It would be wrong to allege that any of these vessels were protected be special licenses. In the first place, only three of the seven had licenses; those were the Fly, the Phæbe, and the Recovery. Secondly, it is well known that licenses are not and riever were given as protections against the effects of those decrees. The object of the licenses given to vessels of the United States is distinctly defined to be merely to guard against false papers, and to prove the regularity of the voyage. They are used only for colonial produce, and not at all for the produce of the United States; and we see in every instance, that a vessel loaded wholly with produce of the United States, or in ballast, is respected by the government, here. At least I know it has been so, in every instance, since my arrival in September last; and there have been, I doubt not, thirty or forty such vessels in France within that period. But a vessel loaded with colonial produce and sailing without a license, would be certainly confiscated, whether she had violated the supposed decrees or not. Indeed, the regulation about licenses is not a mari.

Vol. IV. App.

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time regulation, and it has nothing to do with neutral rights. It is, strictly speaking, a relaxation of the French navigation act, in favor of such particular persons as obtain them, to enable such persons to bring goods of an origin foreign to the United States into France.

It is the same as if a vessel of the United States should, by a special relaxation of the English navigation act, obtain a license to bring Brazil sugars, or French wines into England. Such a license would surely not be considered as a breach on the part of England, of our neutral rights, neither would it be a breach of such rights to confiscate our vessels carrying such articles into England without a license. The violation of the navigation law, either of France or England, is not a neutral right, and therefore the punishment of such violation is not a breach of neutral right.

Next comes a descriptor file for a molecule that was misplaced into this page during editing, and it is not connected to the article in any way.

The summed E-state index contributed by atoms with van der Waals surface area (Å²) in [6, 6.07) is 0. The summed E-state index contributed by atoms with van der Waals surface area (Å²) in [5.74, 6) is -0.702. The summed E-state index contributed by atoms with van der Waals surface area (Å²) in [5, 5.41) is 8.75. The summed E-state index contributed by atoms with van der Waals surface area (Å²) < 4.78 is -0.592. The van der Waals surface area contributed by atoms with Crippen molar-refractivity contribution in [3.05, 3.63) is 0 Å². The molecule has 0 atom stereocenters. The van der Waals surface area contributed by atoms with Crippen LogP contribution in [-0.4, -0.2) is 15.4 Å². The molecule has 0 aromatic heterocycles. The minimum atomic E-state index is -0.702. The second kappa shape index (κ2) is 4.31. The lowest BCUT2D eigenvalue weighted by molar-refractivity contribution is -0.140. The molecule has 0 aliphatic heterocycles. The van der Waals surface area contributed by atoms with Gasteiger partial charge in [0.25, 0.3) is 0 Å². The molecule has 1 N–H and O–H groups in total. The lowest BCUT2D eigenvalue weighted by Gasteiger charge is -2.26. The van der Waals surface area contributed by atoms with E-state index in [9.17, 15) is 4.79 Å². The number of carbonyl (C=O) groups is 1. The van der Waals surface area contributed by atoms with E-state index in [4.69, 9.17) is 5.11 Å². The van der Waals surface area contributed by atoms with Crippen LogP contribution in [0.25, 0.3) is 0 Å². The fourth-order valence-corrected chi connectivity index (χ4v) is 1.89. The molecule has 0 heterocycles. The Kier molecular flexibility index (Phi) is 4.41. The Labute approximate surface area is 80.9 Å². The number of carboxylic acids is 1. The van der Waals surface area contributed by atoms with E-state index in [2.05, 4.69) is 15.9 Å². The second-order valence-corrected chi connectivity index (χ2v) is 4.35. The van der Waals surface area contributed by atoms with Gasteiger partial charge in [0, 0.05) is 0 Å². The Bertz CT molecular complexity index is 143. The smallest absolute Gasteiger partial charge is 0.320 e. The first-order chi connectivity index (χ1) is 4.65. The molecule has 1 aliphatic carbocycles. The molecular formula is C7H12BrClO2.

I have taken the liberty to be thus particular on this head, because in several instances, during the discussion with the ministers of the British government, I have seen a disposition in them to confound with the French maritime decrees not only this affair of special licenses, but several regulations merely fiscal and municipal, bearing no relation to neutral rights, or to the decrees in question.

I will terminate this statement by repeating the solemn declaration that I made to you in my letter to you of the 30th January, (and there is no impropriety in the repetition, since a greater length of time has given a wider scope to the declaration) that since my arrival in September last, there has not been a single instance of the application of the Berlin and Milan decrees to an American vessel or cargo, and that I have not heard of their having been so applied since the first of November, 1810, though many instances have occurred within that period, in which they must have been so applied, had they been in vigor.

It is difficult to conceive, probably impossible to procure, and certainly insulting to require, a mass of evidence more positive than this, or more conclusive to every unprejudiced mind. (Signed)

JOEL BARLOW.

Copy of a letter from Mr. Barlow to the Duke of Bassano, dated

March 12, 1912. The undersigned, minister plenipotentiary of the United States, has the honor to transmit, here inclosed, to his excellency the duke of Bassano, minister of foreign relations, copies of the protests of Thomas Holden, master of the American brig Dolly, of New York, and Stephen Bayard, master of the American ship Telegraph, of New York, by which his excellency will learn that these vessels have been met with at sea, by his imperial and royal majesty's ships, the Medusa, capt. Raoel, and the Nymph, capt. Plassaw,